Disclaimer: zero spoilers ahead. If you’ve played and enjoyed the previous two seasons of Telltale’s The Walking Dead, then you’ll be happy to hear that A New Frontier hasn’t altered the successful formula at all. If you haven’t, then you’re also in luck, as this makes a great new jumping on point, with the focus being on a new set of characters and almost no references at all to the previous stories. Clementine from seasons 1 and 2 returns, but doesn’t really talk about the past at all. The downside of this being that this has rendered all your choices from the previous games almost completely irrelevant (though I would still highly recommend playing them both anyway).
If you’re unfamiliar with the modern Telltale formula, these things are really more interactive movies than games, offering very little in the way of direct interaction, but making up for it with impressively high quality writing and pacing. Not everyone likes this lack of control in a game, but if a highly compelling story is enough for you, Telltale games sure have that part down to a science.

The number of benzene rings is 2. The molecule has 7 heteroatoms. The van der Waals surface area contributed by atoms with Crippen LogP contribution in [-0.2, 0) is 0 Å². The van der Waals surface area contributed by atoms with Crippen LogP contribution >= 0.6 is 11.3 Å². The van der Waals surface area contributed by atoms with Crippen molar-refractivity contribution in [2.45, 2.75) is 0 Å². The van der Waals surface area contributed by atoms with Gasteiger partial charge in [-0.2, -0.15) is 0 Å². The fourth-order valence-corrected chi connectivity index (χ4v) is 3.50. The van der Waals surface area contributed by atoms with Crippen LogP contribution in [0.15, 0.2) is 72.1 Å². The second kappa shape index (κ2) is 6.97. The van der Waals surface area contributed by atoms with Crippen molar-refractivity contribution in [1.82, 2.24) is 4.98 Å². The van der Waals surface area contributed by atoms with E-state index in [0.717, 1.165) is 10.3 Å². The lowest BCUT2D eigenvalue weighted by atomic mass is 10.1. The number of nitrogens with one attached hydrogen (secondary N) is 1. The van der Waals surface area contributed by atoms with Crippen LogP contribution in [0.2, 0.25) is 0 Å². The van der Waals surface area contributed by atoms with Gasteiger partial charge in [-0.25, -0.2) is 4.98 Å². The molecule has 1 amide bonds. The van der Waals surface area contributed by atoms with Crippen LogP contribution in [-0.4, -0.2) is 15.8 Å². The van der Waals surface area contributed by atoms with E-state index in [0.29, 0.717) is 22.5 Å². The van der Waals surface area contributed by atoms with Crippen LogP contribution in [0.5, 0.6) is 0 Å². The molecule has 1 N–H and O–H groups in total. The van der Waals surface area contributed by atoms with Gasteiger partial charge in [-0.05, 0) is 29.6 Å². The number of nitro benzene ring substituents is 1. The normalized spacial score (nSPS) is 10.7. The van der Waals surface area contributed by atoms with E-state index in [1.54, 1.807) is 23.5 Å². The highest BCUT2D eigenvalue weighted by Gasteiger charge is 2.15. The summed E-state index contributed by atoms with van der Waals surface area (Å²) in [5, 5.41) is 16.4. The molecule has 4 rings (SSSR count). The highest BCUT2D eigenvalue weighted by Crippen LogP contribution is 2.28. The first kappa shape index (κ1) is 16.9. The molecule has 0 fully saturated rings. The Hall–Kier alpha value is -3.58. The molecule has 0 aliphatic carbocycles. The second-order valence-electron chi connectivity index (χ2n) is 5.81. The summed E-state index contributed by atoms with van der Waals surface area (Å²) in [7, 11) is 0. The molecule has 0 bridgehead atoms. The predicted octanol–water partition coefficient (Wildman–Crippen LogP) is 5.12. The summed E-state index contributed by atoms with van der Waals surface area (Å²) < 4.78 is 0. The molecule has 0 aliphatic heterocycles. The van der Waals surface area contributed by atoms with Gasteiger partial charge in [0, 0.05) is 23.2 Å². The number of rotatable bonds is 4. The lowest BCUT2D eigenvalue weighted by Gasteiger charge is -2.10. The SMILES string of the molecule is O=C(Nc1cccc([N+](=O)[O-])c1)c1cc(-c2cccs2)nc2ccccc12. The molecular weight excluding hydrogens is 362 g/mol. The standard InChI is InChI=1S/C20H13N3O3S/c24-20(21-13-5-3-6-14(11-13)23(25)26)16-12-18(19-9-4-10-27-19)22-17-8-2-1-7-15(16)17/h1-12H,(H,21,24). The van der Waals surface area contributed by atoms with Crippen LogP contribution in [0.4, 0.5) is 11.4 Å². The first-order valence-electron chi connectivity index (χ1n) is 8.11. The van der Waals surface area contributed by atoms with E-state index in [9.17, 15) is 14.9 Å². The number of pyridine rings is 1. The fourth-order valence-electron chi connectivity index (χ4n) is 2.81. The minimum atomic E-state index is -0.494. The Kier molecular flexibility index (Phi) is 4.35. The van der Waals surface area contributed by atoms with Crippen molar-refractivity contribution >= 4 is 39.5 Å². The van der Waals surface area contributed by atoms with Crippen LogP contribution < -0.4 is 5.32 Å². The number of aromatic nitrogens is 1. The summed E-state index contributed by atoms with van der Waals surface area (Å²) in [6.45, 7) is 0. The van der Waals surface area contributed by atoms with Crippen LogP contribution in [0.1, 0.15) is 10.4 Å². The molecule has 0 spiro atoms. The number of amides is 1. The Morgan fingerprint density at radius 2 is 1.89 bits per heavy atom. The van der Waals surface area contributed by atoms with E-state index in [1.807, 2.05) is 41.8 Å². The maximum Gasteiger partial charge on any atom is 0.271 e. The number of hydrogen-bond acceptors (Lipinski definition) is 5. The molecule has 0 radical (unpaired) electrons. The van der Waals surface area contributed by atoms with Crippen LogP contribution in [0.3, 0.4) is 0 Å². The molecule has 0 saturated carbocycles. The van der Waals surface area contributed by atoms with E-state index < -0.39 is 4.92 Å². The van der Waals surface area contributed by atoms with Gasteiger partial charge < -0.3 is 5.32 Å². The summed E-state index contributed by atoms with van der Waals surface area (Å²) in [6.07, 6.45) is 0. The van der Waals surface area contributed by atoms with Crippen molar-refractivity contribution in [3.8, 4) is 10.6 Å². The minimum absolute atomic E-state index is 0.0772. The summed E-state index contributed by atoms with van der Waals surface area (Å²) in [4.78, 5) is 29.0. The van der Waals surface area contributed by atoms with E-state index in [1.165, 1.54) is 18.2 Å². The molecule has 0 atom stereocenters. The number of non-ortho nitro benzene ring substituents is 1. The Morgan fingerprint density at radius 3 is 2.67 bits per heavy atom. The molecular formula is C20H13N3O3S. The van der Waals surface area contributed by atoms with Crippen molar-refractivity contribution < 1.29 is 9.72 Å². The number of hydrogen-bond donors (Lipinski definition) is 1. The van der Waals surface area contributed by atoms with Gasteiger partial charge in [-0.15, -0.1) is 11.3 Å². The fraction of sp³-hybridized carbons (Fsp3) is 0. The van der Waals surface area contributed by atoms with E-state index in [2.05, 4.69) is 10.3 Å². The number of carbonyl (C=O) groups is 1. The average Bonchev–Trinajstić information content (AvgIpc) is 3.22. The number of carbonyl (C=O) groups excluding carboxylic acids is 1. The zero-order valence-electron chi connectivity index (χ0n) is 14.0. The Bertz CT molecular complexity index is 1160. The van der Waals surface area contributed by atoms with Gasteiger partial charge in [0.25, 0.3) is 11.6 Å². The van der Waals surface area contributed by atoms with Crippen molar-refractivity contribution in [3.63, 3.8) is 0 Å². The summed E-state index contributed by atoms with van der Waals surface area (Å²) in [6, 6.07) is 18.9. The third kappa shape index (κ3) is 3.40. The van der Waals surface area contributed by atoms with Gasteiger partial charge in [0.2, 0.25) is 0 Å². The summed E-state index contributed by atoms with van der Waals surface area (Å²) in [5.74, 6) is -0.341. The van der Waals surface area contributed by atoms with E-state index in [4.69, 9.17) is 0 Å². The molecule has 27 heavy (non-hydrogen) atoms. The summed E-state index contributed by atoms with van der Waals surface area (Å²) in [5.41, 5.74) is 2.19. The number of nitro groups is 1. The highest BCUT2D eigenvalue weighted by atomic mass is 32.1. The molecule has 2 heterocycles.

As is often the case in The Walking Dead, while the zombies are certainly still rolling around out there and causing trouble, the real threat always ends up being your fellow human beings and their nutty, irrational behavior. You’ll have to prompt new main character Javier “Javi” Garcia through a tangled web of zombies, raiders, post-apocalyptic politics, and awkward familial conflicts, by means of the standard Telltale timed choices and quick time events.
A New Frontier closely follows the sombre tone of its predecessors, bombarding you with tense choices and action scenes, and punching you right in the feels on a pretty regular basis. Unsurprisingly, this being a zombie apocalypse and all, many things go badly wrong and you’ll be subjected to a lot of highly emotional, and usually incredibly depressing, moments that you would have to be an absolute sociopath to not be affected by.
The only cons here are some performance issues (which are also unfortunately typical for Telltale games). There can be some weird visual glitches, and the game is absolutely going to crash on you, probably multiple times. You would think that with this being their dozenth or so game using this same engine and format, that they’d get around to doing something about these same old technical issues, but I guess not this time. Oh well. Considering how fun these games are and that they’re half (or less) of full price, I suppose I can let that slide again.